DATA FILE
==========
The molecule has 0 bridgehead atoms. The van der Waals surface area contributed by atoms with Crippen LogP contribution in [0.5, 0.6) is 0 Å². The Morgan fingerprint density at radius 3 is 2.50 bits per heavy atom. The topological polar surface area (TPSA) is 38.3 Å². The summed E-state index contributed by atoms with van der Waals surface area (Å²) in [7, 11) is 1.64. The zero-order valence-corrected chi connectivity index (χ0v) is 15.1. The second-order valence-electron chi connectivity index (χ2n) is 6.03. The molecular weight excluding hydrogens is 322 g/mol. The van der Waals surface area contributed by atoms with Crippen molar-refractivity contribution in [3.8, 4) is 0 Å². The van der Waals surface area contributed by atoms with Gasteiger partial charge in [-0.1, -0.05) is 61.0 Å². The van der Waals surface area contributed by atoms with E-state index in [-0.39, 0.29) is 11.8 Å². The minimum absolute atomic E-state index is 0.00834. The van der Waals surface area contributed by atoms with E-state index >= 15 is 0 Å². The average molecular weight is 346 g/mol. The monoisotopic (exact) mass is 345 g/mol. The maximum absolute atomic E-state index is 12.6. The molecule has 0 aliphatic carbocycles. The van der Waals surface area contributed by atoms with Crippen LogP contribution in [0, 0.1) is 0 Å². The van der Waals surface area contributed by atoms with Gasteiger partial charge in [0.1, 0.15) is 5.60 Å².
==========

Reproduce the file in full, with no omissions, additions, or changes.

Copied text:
The molecule has 0 bridgehead atoms. The van der Waals surface area contributed by atoms with Crippen LogP contribution in [0.5, 0.6) is 0 Å². The Morgan fingerprint density at radius 3 is 2.50 bits per heavy atom. The topological polar surface area (TPSA) is 38.3 Å². The summed E-state index contributed by atoms with van der Waals surface area (Å²) in [7, 11) is 1.64. The zero-order valence-corrected chi connectivity index (χ0v) is 15.1. The second-order valence-electron chi connectivity index (χ2n) is 6.03. The molecular weight excluding hydrogens is 322 g/mol. The van der Waals surface area contributed by atoms with Crippen molar-refractivity contribution in [3.8, 4) is 0 Å². The van der Waals surface area contributed by atoms with Gasteiger partial charge in [-0.1, -0.05) is 61.0 Å². The van der Waals surface area contributed by atoms with E-state index in [-0.39, 0.29) is 11.8 Å². The minimum absolute atomic E-state index is 0.00834. The van der Waals surface area contributed by atoms with E-state index >= 15 is 0 Å². The average molecular weight is 346 g/mol. The monoisotopic (exact) mass is 345 g/mol. The maximum absolute atomic E-state index is 12.6. The molecule has 0 aliphatic carbocycles. The van der Waals surface area contributed by atoms with Crippen LogP contribution in [0, 0.1) is 0 Å². The van der Waals surface area contributed by atoms with Gasteiger partial charge in [0.1, 0.15) is 5.60 Å².